Freedom at Cost

Joanne Artman Gallery
Jul 26, 2018 11:01PM

In contemporary Russian culture, there is an adverse connotation to anything relating to Western liberalism. Open discussion of issues such as religious freedom, women’s rights, and gay marriage are still considered radically transgressive. Feminism is still a taboo topic, and #metoo is not a movement. In 2017 President Vladimir Putin decriminalized domestic violence making beatings legal, and women are still barred from working in some professions (due to soviet era laws that decreed almost 500 occupations as too hazardous or harmful to women’s health and childbearing) amongst other normalizations of sexism and diminishments of social protections. Yet in recent years, feminist groups have gained traction in metropolitan areas, growing in numbers online as well as in actions in the real world. There is an atmosphere of both hope as well as resilience despite setbacks.

Pussy Riot performing at Lobnoye Mesto in Red Square, January 20, 2012

(Image Courtesy of WikiCommons)

In a country ruled by a totalitarian dictator under the guise of presidential leadership, dissenting views can be dangerous – even deadly. Yet this hasn’t stopped activists, most visibly the feminist punk rock band Pussy Riot, from attempting to bring attention to humanitarian issues on a world stage by presenting attention grabbing, awe inspiring feats of political commentary via guerrilla performances in public spaces.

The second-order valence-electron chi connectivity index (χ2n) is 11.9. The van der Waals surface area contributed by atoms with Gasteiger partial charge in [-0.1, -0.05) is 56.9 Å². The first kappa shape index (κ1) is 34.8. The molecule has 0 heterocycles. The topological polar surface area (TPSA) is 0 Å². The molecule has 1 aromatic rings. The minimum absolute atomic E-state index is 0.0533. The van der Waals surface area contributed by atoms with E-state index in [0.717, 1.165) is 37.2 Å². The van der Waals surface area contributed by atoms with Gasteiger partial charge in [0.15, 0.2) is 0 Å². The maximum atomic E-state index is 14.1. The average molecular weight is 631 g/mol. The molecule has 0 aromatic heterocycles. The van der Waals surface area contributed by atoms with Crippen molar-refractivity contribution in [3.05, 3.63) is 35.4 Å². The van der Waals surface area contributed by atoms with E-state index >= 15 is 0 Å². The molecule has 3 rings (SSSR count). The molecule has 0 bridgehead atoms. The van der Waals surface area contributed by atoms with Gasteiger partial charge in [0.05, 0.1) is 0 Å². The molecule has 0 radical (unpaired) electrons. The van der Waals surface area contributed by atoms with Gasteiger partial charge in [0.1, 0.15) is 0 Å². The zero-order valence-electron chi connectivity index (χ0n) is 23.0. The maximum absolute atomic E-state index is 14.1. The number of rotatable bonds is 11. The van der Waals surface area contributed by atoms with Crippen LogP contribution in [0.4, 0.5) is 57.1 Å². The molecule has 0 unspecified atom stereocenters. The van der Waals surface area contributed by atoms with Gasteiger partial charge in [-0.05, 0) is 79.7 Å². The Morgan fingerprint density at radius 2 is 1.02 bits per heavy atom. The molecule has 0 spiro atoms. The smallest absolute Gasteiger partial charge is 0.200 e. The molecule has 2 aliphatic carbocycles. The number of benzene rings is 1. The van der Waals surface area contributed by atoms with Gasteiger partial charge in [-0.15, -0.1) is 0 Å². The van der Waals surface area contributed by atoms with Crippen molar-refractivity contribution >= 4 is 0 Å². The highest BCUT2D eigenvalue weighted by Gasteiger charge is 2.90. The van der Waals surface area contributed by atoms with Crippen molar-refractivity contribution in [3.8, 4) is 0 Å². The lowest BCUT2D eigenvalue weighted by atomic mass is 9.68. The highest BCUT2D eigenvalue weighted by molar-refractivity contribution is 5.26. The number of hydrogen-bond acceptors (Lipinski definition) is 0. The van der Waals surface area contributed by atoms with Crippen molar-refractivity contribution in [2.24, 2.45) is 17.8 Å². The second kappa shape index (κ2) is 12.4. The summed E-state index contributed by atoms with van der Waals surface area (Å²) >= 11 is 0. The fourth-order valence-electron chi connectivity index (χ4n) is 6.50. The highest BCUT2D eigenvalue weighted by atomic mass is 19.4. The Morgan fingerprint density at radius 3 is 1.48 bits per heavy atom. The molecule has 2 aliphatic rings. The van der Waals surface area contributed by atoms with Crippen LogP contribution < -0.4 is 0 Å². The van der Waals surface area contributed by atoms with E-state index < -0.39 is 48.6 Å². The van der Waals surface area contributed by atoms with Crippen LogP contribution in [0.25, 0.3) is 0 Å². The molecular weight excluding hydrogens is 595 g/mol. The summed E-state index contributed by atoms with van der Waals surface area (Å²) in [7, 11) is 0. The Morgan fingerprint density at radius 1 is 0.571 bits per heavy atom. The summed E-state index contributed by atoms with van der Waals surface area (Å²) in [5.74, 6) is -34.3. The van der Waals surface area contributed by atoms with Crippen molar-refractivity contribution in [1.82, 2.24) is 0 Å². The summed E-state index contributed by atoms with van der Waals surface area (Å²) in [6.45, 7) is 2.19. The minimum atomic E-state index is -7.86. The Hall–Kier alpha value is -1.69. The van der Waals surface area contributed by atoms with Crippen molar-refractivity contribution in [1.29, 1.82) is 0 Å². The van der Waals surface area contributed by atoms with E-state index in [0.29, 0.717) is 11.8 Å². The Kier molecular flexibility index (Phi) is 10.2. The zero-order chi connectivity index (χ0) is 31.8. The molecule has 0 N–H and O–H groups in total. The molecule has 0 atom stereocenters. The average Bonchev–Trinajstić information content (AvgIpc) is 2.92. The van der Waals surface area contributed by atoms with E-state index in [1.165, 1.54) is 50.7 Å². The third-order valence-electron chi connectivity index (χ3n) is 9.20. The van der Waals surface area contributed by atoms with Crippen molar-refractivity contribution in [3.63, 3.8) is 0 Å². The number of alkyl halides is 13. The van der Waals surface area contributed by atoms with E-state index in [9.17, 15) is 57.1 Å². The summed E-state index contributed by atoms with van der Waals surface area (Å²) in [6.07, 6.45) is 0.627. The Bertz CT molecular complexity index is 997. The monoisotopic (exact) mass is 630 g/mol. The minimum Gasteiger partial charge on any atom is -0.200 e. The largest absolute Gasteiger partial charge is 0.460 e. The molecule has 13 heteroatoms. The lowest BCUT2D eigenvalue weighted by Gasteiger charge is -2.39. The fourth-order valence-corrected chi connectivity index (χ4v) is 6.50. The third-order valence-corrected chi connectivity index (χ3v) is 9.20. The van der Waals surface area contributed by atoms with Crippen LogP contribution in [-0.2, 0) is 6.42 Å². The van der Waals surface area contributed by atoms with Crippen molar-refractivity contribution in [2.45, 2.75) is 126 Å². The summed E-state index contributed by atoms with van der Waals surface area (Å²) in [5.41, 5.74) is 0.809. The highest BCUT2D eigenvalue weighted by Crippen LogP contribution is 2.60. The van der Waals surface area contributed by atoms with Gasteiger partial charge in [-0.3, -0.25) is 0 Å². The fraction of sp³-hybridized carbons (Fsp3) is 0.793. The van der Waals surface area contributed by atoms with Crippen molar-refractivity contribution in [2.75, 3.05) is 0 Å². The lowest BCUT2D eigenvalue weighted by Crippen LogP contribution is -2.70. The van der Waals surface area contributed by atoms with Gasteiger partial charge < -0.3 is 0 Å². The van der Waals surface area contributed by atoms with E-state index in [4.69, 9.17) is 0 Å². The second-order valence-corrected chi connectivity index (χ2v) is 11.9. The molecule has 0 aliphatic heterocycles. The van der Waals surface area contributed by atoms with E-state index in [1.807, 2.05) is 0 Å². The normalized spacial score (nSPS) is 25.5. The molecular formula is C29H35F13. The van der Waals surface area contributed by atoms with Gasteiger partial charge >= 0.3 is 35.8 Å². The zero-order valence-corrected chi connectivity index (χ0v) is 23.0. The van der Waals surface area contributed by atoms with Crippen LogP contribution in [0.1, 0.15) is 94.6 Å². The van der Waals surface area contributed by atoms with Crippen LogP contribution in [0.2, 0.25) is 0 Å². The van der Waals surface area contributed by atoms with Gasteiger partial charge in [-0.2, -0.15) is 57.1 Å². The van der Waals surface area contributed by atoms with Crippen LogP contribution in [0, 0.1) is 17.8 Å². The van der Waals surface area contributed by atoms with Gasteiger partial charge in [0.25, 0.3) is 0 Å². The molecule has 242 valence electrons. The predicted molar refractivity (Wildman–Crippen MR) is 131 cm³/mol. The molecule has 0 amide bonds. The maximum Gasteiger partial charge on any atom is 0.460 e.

Like the Guerrilla Girls, members of Pussy Riot wear masks to cover their faces while also taking inspiration from the riot girrrl movement, opening a dialogue as well as developing a culture of protest. In their most publicized act to date, members did demonstrations against Vladimir Putin in 2012, leading to the lawyer for the Russian Orthodox Church to call feminism a “mortal sin.” In the act titled Punk Prayer, Pussy Riot led an expletive filled anthem against Putin at the altar of the revered Cathedral of Christ the Savior in Moscow. The members were detained and then jailed. Most recently the group did a pitch invasion at the World Cup in mock police uniforms to bring attention to human rights abuses in the country, an act for which members of the group remain currently in jail.

Members of Pussy Riot in Balaclavas (Image Courtesy of WikiCommons)

It is important to note, that the dangers of such actions are very much real. Consequences range from imprisonment to death.  Oksana Schachko, member of Ukrainian feminist group FEMEN was recently found dead in her Paris apartment. She was living there in exile following two kidnappings.

Both Pussy Riot and Femen are part of a rising wave of feminist protest groups from regions of Russia, Ukraine, and other parts of Eastern Europe. Politically conscious young women who cannot stay quiet in the face of corruption and human rights violations, who grew up with the memory of the Soviet Union as the distant past, and not their chosen future.

                                Writen by JoAnne Artman Gallery  ||

Joanne Artman Gallery